The underlay technique involves placing the mesh on the underside of the gap or inside the fascia. Because of this technique, it is also referred to as the inside-out technique for hernia repair. The sutures are circumferentially and evenly used to fix the mesh and close the gap.
This method helps improve the tension that results in the mechanical disadvantage of the inlay and onlay techniques. Because the pressure is stabilized, there is less risk of hernia recurrence.4 Because of its placement, too, there is less risk of seroma formation and infection.
The disadvantage of this method is the process itself. It is not as easy to place, for instance:
- It is difficult to determine how much space there is for the mesh; and
- it is difficult to suture or tack the mesh in place because it is done from under the fascia.
There are several factors that influence which mesh placement will be used. These factors include:
- Size of the hernia and gap made by the hernia;
- Underlying conditions of the patient;
- Overall medical status of the patient; and
- Surgeon preference.
Your doctor should review with you which placement method will work best for your unique situation. Make certain your doctor explains to you why he or she prefers a certain placement method and what the possible consequences — either good or bad — may be.
If you have had hernia repair surgery, placement of the mesh can play a key part in how successful the surgery is. But things do not always go right, and sometimes that is because the mesh used was inherently bad due to some defect. You should make sure you know your rights with regard to hernia mesh repair surgery and if you are entitled to compensation for any injury you experience as a result of a defective device. Contact an experienced hernia mesh personal injury and product liability attorney today.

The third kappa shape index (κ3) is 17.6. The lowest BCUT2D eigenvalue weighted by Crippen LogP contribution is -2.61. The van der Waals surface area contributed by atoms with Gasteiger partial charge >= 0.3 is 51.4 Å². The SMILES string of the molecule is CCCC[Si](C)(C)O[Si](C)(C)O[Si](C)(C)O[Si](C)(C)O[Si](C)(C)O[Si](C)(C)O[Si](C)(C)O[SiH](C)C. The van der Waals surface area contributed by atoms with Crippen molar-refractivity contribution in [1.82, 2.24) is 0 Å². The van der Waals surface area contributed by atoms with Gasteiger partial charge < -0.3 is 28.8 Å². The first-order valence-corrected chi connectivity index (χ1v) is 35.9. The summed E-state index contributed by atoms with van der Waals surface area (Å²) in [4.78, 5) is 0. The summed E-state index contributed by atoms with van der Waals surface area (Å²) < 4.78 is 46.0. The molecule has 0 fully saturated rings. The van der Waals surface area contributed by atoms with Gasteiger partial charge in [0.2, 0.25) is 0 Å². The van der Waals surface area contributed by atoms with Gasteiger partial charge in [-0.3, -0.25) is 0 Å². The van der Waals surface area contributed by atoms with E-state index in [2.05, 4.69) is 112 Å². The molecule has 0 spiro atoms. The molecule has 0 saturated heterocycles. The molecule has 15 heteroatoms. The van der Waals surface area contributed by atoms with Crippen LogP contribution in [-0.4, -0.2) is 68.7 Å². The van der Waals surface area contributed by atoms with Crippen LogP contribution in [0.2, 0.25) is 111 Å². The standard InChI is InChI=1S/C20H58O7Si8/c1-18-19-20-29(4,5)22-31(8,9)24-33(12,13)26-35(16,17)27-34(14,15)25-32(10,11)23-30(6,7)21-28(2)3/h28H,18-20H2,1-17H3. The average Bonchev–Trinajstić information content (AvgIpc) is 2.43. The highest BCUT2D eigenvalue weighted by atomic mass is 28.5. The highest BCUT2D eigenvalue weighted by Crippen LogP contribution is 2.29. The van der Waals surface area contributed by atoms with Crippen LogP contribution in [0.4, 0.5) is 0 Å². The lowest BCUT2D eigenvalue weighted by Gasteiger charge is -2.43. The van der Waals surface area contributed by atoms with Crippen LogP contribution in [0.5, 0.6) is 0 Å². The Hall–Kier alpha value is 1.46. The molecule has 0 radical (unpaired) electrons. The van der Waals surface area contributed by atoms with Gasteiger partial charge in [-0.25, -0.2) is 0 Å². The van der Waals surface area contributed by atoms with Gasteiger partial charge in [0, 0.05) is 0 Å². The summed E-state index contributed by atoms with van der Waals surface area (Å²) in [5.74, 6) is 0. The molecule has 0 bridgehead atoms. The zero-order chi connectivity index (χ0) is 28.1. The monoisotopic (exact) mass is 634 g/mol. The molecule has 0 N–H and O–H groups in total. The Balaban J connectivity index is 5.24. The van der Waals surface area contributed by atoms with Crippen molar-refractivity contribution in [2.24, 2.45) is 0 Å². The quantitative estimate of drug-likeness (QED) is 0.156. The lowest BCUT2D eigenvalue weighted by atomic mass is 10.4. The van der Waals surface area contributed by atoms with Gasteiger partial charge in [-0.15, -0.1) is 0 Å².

At Shouse Law Group, our personal injury lawyers are experienced, insightful, and resourceful. We have local offices throughout California but represent clients throughout the U.S. in hernia mesh claims. Contact our office today to discuss the specifics of your case.
- Sri Vengadesh Gopal, Achuthan Warrier. Recurrence after groin hernia repair-revisited. Int’l J. of Surgery, 11:5, June 2013, pp. 374-377. doi.org/10.1016/j.ijsu.2013.03.012. See also, Albino FP, Patel KM, Nahabedian MY, Sosin M, Attinger CE, Bhanot P. Does mesh location matter in abdominal wall reconstruction? A systematic review of the literature and a summary of recommendations. Plast Reconstr Surg. 2013 Nov;132(5):1295-304. doi: 10.1097/PRS.0b013e3182a4c393.
- Walgenbach M, Mathes T, Siegel R, Eikermann M. Mesh fixation techniques in primary ventral or incisional hernia repair. Cochrane Database of Systematic Reviews. 2015, Issue 3. Art. No.: CD011563. doi:10.1002/14651858.CD011563.
- Zachary M. Borab, BA,a Sameer Shakir, MD,b Michael A. Lanni, BS,b Michael G. Tecce, DO,bJohn MacDonald, MA,c William W. Hope, MD,d and John P. Fischer, MD, MPH,b Philadelphia, PA, London, Ontario, Canada, and Wilmington, NC. Does prophylactic mesh placement in elective, midline laparotomy reduce the incidence of incisional hernia? A systematic review and meta-analysis. Surgery J., April 2017, Vol. 161, No. 4, pp. 1149-1163.
Berhanu AE, Talbot SG. The “Inside-out” Technique for Hernia Repair with Mesh Underlay. Plast Reconstr Surg Glob Open. 2015 Jul 8;3(6):e422. doi: 10.1097/GOX.0000000000000377. eCollection 2015 Jun.